Postgraduate boundary crossings?
(2014). Knowledge Cultures, 2(1), 15-22.
Permanent Research Commons link: http://hdl.handle.net/10289/8690
This Special Issue: Crossing Philosophical, Cultural and Geographic Boundaries in Educational Scholarship?: Postgraduate Experiences arose out of an invited panel of postgraduate speakers at the 42nd Philosophy of Education Society of Australasia Conference, held 7–10 December 2012 in Chiayi, Taiwan. The wider conference theme of “Crossing Boundaries” generated lively discussions about what such encounters and experiences might mean in the broader sphere of education; while the postgraduate speakers were invited to address their personal experience of boundaries during doctoral study. The central thrust of this invitation was to consider the extent to which such boundaries could (or should) be crossed through postgraduate experiences, and to gain a deeper appreciation of what this might mean for scholars who venture – physically and/or philosophically – outside of familiar terrain. The papers that comprise this issue provide associated cross-cultural, cross-country and cross-philosophical narratives, reflections and interrogations of their experiences in this regard. In doing so the authors provide a rich landscape through which to consider boundary crossing as an opportunity to expand on knowledge and/or to appreciate ones own position through encounters with ‘other’. Such crossings (or attempts to cross) presented significant challenges to these students, as they reveal in this issue. Their insights highlight the point that crossing philosophical, cultural and geographic boundaries is often a difficult relationship between all three, and, that there are costs involved. Such profoundly confronting experiences of crossing (or not crossing) are not necessarily bridges to be traversed as much as a means of confronting boundaries through which students might gain important insights – about themselves as persons of culture, scholars and members of a global society that is characterized by difference. This complex encounter – for all its pleasure and pain – is, evident through every paper in this issue, and sets the scene for important 21st century dialogues concerning diversity and difference in education.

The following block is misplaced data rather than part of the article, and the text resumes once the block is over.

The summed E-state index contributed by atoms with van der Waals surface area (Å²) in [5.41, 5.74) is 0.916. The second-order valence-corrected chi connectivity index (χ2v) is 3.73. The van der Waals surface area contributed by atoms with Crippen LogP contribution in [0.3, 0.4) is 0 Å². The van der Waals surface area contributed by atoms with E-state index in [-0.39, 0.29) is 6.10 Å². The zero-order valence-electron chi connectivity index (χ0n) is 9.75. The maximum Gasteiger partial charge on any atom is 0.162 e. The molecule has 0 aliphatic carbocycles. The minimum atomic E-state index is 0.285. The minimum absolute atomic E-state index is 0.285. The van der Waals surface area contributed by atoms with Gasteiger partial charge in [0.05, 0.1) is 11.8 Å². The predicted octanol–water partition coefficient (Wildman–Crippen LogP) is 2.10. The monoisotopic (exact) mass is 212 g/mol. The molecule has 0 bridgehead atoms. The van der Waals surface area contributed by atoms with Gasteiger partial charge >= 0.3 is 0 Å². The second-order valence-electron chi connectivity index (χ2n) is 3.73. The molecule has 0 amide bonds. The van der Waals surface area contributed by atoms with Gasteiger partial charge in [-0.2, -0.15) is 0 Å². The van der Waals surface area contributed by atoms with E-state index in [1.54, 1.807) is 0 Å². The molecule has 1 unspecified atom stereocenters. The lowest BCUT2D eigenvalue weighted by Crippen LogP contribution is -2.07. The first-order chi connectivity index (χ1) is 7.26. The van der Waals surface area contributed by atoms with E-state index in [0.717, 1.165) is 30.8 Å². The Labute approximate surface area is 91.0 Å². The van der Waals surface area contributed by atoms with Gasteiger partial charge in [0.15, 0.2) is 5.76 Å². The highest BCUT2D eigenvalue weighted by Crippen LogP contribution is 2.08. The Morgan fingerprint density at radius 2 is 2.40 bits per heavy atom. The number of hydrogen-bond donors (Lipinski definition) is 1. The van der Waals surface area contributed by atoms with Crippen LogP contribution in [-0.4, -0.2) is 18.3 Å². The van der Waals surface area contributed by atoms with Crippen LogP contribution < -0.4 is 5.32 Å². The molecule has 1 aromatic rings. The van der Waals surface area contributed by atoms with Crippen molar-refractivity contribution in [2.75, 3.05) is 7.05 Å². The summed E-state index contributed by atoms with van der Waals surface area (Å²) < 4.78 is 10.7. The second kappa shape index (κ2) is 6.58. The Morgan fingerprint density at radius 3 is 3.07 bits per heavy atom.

Addleton Academic Publishers
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